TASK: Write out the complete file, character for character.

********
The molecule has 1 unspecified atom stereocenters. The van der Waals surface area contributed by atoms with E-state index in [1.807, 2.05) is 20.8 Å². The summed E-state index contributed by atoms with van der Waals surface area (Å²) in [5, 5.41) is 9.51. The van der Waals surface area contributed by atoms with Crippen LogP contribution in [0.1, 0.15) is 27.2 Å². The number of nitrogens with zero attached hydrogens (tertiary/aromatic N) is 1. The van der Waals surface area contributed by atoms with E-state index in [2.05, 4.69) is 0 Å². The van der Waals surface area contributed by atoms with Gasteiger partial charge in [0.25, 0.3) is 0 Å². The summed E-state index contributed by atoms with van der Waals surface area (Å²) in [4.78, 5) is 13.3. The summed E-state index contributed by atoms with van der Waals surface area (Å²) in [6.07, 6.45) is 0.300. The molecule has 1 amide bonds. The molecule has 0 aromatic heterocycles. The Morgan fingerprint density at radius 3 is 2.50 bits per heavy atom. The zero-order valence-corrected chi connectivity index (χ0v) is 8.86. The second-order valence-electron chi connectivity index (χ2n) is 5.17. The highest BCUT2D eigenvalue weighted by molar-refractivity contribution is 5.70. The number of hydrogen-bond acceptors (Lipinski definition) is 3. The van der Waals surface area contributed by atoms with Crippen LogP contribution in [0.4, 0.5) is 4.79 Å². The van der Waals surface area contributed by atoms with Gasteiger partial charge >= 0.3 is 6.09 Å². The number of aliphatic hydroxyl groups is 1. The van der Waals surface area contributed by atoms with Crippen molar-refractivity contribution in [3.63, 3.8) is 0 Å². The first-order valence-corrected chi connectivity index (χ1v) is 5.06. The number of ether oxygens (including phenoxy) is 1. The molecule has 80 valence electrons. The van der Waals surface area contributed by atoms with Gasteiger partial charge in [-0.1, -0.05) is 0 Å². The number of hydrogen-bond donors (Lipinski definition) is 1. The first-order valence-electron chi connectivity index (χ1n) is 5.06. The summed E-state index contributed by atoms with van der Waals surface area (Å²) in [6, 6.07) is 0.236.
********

The molecule has 1 unspecified atom stereocenters. The van der Waals surface area contributed by atoms with E-state index in [1.807, 2.05) is 20.8 Å². The summed E-state index contributed by atoms with van der Waals surface area (Å²) in [5, 5.41) is 9.51. The van der Waals surface area contributed by atoms with Crippen LogP contribution in [0.1, 0.15) is 27.2 Å². The number of nitrogens with zero attached hydrogens (tertiary/aromatic N) is 1. The van der Waals surface area contributed by atoms with E-state index in [2.05, 4.69) is 0 Å². The van der Waals surface area contributed by atoms with Gasteiger partial charge in [0.25, 0.3) is 0 Å². The summed E-state index contributed by atoms with van der Waals surface area (Å²) in [4.78, 5) is 13.3. The summed E-state index contributed by atoms with van der Waals surface area (Å²) in [6.07, 6.45) is 0.300. The molecule has 1 amide bonds. The molecule has 0 aromatic heterocycles. The Morgan fingerprint density at radius 3 is 2.50 bits per heavy atom. The zero-order valence-corrected chi connectivity index (χ0v) is 8.86. The second-order valence-electron chi connectivity index (χ2n) is 5.17. The highest BCUT2D eigenvalue weighted by molar-refractivity contribution is 5.70. The number of hydrogen-bond acceptors (Lipinski definition) is 3. The van der Waals surface area contributed by atoms with Crippen LogP contribution in [0.4, 0.5) is 4.79 Å². The van der Waals surface area contributed by atoms with Gasteiger partial charge >= 0.3 is 6.09 Å². The number of aliphatic hydroxyl groups is 1. The van der Waals surface area contributed by atoms with Crippen molar-refractivity contribution in [3.63, 3.8) is 0 Å². The first-order valence-corrected chi connectivity index (χ1v) is 5.06. The number of ether oxygens (including phenoxy) is 1. The molecule has 80 valence electrons. The van der Waals surface area contributed by atoms with Gasteiger partial charge in [-0.1, -0.05) is 0 Å². The number of hydrogen-bond donors (Lipinski definition) is 1. The first-order valence-electron chi connectivity index (χ1n) is 5.06. The summed E-state index contributed by atoms with van der Waals surface area (Å²) in [6, 6.07) is 0.236.